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New report suggests sexual harassment has been ‘normalised’ in schools and colleges

A review by Ofsted review has found that sexual harassment, including online sexual abuse, has become ‘normalised’ for children and young people.

Inspectors visited 32 state and private schools and colleges and spoke to more than 900 children and young people about the prevalence of sexual harassment in their lives and the lives of their peers.

Around 9 in 10 of the girls surveyed said that sexist name calling and being sent unwanted explicit pictures or videos happened ‘a lot’ or ‘sometimes. Inspectors were also told that boys talk about whose ‘nudes’ they have and share them among themselves like a ‘collection game’, typically on platforms like WhatsApp or Snapchat.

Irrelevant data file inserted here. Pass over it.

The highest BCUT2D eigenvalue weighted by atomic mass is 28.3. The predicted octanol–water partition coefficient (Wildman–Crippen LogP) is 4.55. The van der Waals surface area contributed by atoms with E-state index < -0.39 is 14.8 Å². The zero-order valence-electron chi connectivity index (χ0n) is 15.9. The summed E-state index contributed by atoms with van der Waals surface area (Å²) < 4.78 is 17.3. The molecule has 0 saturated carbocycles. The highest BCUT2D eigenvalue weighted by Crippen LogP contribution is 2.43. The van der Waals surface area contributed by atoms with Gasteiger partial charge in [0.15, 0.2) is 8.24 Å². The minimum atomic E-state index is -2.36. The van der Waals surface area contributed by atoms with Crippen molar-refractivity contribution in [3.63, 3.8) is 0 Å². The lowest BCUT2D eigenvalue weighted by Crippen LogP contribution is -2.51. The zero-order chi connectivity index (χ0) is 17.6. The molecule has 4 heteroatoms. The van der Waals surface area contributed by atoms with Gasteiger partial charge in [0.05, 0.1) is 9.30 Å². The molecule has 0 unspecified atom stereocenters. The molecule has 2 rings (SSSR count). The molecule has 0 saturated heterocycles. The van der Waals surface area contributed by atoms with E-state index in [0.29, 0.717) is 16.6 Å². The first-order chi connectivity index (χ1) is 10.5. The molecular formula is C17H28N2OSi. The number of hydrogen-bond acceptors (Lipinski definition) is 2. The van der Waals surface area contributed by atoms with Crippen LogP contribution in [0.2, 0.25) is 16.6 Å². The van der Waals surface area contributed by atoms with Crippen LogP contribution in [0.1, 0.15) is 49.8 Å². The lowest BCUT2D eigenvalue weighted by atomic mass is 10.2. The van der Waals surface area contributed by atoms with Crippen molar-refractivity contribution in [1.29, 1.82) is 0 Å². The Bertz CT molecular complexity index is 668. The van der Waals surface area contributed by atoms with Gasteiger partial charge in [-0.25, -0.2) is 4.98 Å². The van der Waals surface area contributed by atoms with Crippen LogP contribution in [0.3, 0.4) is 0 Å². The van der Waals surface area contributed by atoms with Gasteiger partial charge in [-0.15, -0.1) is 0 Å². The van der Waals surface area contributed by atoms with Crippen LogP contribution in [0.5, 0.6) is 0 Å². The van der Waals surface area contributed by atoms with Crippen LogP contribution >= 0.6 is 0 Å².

The review recommends that school and college leaders act on the assumption that sexual harassment is affecting their pupils, and take a whole-school approach to addressing these issues, creating a culture where sexual harassment is not tolerated.

Amanda Spielman, Her Majesty’s Chief Inspector, said “This review shocked me. It’s alarming that many children and young people, particularly girls, feel they have to accept sexual harassment as part of growing up. Whether it’s happening at school or in their social life, they simply don’t feel it’s worth reporting.

I hope policymakers, teachers, parents and young people will read the report and work together to change attitudes and put a stop to harmful behaviour. Sexual harassment should never be considered normal and it should have no place in our schools and colleges.”

Read the full report here